“I don’t like outward complexity – I enjoy being stealthy about it, and Steely Dan are beacons for that”: Meet Sam Vallen, the shredder swiping yacht rock chords and turning them into one of 2024’s best prog-metal albums with Caligula’s Horse

Sam Vallen
(Image credit: Katja Ogrin/Redferns/Getty Images)

Reflecting on the tumult of the world on sixth album, Charcoal Grace, progressive metal storytellers Caligula’s Horse have created a much darker affair than their previous works. It’s a record rife with long, protracted songs, mood shifts and fluid lead playing. 

Yet for guitarist Sam Vallen – who founded the Brisbane quartet in 2011 alongside vocalist and co-collaborator Jim Grey – much of his key songwriting work happens away from his beloved Ernie Ball Music Man guitars. 

“From the first section or two, we’ll start brainstorming the thematic direction of the song to inform the next parts,” says Vallen.  “I’ll sit back and, without an instrument in my hand, I’ll say, ‘What mood should this piece go to next?’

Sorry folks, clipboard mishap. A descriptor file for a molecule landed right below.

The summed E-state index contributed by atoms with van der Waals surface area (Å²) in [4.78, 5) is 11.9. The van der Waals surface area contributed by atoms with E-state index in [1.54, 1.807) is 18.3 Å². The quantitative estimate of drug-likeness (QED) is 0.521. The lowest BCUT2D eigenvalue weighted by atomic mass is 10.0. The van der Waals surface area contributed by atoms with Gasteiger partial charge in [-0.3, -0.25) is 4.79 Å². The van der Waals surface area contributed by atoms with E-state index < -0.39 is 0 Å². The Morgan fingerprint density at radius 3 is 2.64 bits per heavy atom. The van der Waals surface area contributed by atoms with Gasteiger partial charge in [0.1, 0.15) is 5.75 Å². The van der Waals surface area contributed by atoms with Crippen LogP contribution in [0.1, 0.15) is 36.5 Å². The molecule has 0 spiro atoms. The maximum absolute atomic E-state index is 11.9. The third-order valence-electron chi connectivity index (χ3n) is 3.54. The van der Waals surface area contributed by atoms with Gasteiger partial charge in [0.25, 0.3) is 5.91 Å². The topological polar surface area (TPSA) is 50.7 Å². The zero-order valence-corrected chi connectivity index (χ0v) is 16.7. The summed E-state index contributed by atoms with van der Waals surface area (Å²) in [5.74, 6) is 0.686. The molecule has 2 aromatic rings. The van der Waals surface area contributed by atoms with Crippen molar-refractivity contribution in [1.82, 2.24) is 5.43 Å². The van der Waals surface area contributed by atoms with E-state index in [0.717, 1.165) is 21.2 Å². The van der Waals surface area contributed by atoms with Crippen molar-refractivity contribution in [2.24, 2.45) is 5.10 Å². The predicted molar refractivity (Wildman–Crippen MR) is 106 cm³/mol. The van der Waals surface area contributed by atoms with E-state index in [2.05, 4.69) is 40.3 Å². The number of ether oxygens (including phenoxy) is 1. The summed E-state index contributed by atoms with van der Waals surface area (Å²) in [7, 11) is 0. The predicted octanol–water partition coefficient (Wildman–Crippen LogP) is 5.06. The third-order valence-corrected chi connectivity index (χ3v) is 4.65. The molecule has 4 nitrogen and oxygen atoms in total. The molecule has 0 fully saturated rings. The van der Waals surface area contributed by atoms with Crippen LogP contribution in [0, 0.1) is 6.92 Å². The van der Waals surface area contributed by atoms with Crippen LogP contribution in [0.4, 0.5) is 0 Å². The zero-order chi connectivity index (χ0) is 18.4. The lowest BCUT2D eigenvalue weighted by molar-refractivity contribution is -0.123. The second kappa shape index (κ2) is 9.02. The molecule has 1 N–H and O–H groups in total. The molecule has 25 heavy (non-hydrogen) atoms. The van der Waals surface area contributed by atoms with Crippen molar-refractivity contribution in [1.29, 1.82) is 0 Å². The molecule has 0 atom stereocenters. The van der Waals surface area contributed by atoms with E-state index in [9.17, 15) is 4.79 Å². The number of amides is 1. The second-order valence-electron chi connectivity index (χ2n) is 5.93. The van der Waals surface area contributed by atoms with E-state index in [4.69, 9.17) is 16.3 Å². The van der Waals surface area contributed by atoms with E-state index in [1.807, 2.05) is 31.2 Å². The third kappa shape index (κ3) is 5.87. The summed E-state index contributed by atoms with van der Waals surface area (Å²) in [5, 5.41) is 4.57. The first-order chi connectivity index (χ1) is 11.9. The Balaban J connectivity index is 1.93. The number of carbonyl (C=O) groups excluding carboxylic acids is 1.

“I find it hard to sit down and generate a riff from scratch. That doesn't come as naturally to me as big-picture melody. I much prefer if I have some kind of structure to build riffs within.” 

He argues that metal musicians often look at pairing riffs together for the building blocks of songs. In Caligula’s Horse, their approach is much more holistic.  “There has to be this very deliberate approach to how we take one section and create another to be a partner to it,” he says.

“It has to have a reason to change tonality. That’s where music theory is useful; it lets me run through a bunch of ideas to see if something gets me close to where I wanna go.” 

Previously he’s revelled in the challenge of condensing an impactful solo into just eight or 16 bars. On Charcoal Grace, he’s bucked that trend. “When I hit a roadblock, I like to put my guitar down and listen to what I've got,” he explains.